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NEWTON v. ARPAIA

United States District Court, N.D. California


October 14, 2005.

SHELLY NEWTON, Plaintiff,
v.
P. ARPAIA, et al., Defendants.

The opinion of the court was delivered by: SAUNDRA ARMSTRONG, District Judge

ORDER

This matter comes before the Court on Defendants P. Arpaia, B. Marker, and C. Costigan's Motion to Dismiss [Docket No. 18]. Having read and considered the arguments presented by the parties in the papers submitted to the Court, the Court finds this matter appropriate for resolution without a hearing. The Court hereby GRANTS IN PART AND DENIES IN PART P. Arpaia, B. Marker, and C. Costigan's Motion to Dismiss.

BACKGROUND

  Factual Background.*fn1

  1. Parties.

  Plaintiff Shelly Newton ("Newton" or "Plaintiff") is an adult female African American who currently resides in Contra Costa County, California. FAC at ¶ 3.

  Defendants P. Arpaia ("Arpaia"), B. Marker ("Marker"), and C. Costigan ("Costigan") are members of the California Highway Patrol ("CHP"), who, during the relevant period, were acting under color of state law as peace officers within the State of California. Id. ¶ 4.

  2. Allegations.

  On or about July 26, 2003, CHP Officers Arpaia and Marker detained Plaintiff on Highway 24, in Contra Costa County, for an alleged traffic violation. Id. ¶ 9. Officers Arpaia and Marker issued Plaintiff a citation and notice to appear and released Plaintiff from custody. Id. At the time of release, Arpaia and Marker informed Plaintiff that her license was suspended for an out-of-state vehicle code violation. Id. ¶ 10. Plaintiff denied she was ever in the state in question. Id.

  Officers Arpaia and Marker advised Plaintiff that she could not drive her vehicle away from the scene because her license was suspended. Id. ¶ 11. They then called a tow truck for the purpose of towing Plaintiff's vehicle to a storage facility. Id. They subsequently advised Plaintiff that she could use the shoulder of the highway to exit the highway on foot, but claimed that they were required to escort pedestrians off of the highway and to restrain them in handcuffs. Id. ¶ 12.

  When Plaintiff objected to being handcuffed, Officers Arpaia and Marker used force to handcuff Plaintiff and placed her in the rear of their patrol vehicle. Id. ¶ 13. A hood was also placed over Plaintiff's head. Id. ¶ 14. Officers Arpaia and Marker then exited Highway 24 and were joined by CHP Officer Costigan. Id. Officers Arapia and Marker then drove Plaintiff, who remained handcuffed in the back of the vehicle, to the Martinez Detention Facility. Id.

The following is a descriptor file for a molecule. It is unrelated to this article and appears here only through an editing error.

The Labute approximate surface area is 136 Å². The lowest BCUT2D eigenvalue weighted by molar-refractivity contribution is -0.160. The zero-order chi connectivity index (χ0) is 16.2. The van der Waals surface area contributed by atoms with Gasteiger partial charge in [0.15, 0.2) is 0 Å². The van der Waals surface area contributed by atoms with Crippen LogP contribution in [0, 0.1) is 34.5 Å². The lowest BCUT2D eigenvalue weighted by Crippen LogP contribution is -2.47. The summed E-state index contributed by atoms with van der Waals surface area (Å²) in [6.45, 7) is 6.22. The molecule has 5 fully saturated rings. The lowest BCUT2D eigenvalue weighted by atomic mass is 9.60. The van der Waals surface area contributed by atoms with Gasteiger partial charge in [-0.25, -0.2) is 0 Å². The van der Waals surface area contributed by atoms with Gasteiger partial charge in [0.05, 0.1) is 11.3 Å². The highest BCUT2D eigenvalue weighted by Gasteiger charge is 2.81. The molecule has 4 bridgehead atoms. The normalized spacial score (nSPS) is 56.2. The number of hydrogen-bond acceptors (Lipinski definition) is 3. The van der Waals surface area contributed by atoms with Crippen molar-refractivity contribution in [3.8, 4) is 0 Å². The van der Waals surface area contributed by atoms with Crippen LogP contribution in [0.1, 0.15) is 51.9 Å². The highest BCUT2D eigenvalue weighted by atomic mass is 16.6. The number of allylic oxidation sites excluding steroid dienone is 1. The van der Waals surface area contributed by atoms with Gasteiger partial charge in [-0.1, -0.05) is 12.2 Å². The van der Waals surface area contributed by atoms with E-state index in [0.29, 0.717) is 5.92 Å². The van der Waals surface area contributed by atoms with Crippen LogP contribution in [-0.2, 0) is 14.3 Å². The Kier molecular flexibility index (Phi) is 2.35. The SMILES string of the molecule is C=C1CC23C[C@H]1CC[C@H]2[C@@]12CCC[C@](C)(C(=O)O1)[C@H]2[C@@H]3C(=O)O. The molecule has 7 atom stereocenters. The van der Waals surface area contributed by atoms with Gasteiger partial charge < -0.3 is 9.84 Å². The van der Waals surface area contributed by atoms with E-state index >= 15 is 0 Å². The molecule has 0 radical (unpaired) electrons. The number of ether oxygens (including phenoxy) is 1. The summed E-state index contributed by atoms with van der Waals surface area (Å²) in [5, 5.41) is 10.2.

At the Martinez Detention Facility, Plaintiff was handcuffed to a metal bench in the receiving bay. Id. Sheriff's Deputies Steven Brinkley ("Brinkley"), Michelle Day ("Day"), and Kellie Martinez ("Martinez") found Plaintiff handcuffed to the metal bench and attempted to pull her away from the bench while she was still handcuffed to it. Id. ¶ 15. Deputies Brinkley, Day, and Martinez then took Plaintiff into a room, forced her to lie face down on the floor, and removed Plaintiff's shoes and jewelry. Id. ¶ 16. As a result of her detention, Plaintiff suffered multiple injuries. Id. ¶ 17.

  B. Procedural Background.

  On July 21, 2004, Plaintiff filed a complaint against Contra Costa County (referred to herein as the "July 2004 Complaint"). The July 2004 Complaint alleged the following causes of action: (1) failure to train; (2) "custom, usage, and policy" violations of 42 U.S.C. § 1983; (3) failure to supervise; (4) assault and battery; and (5) excessive force. In the July 2004 Complaint, Plaintiff sought compensatory and special damages. Plaintiff also requested "leave to amend th[e] complaint when the identity and capacity of the unidentified Sheriff Deputies is ascertained, for leave to name them as parties Defendants herein, and leave to seek punitive damages against them, jointly and severally." On March 24, 2005, Plaintiff filed a complaint (referred to herein as the "March 2005 Complaint") against defendants Arpaia, Marker, Costigan, Brinkley, Day and Martinez. The March 2005 Complaint alleged the following causes of action: (1) violations of the Fourth and Fourteenth Amendments (brought against all defendants pursuant to 42 U.S.C. § 1983); (2) "failure to intercede" (brought against Costigan only pursuant to 42 U.S.C. § 1983); (3) violations of "California Civil Code Section 51-151.7" (brought against all defendants); (4) assault and battery (brought against all defendants); (5) false arrest (brought against Arpaia and Marker only); and (6) false imprisonment (brought against Arpaia and Marker only).

  On April 20, 2005, Arpaia, Marker, and Costigan filed a Motion to Dismiss the March 2005 Complaint. On April 25, 2005, Martinez, Brinkley, and Day filed a Motion to Dismiss the March 2005 Complaint.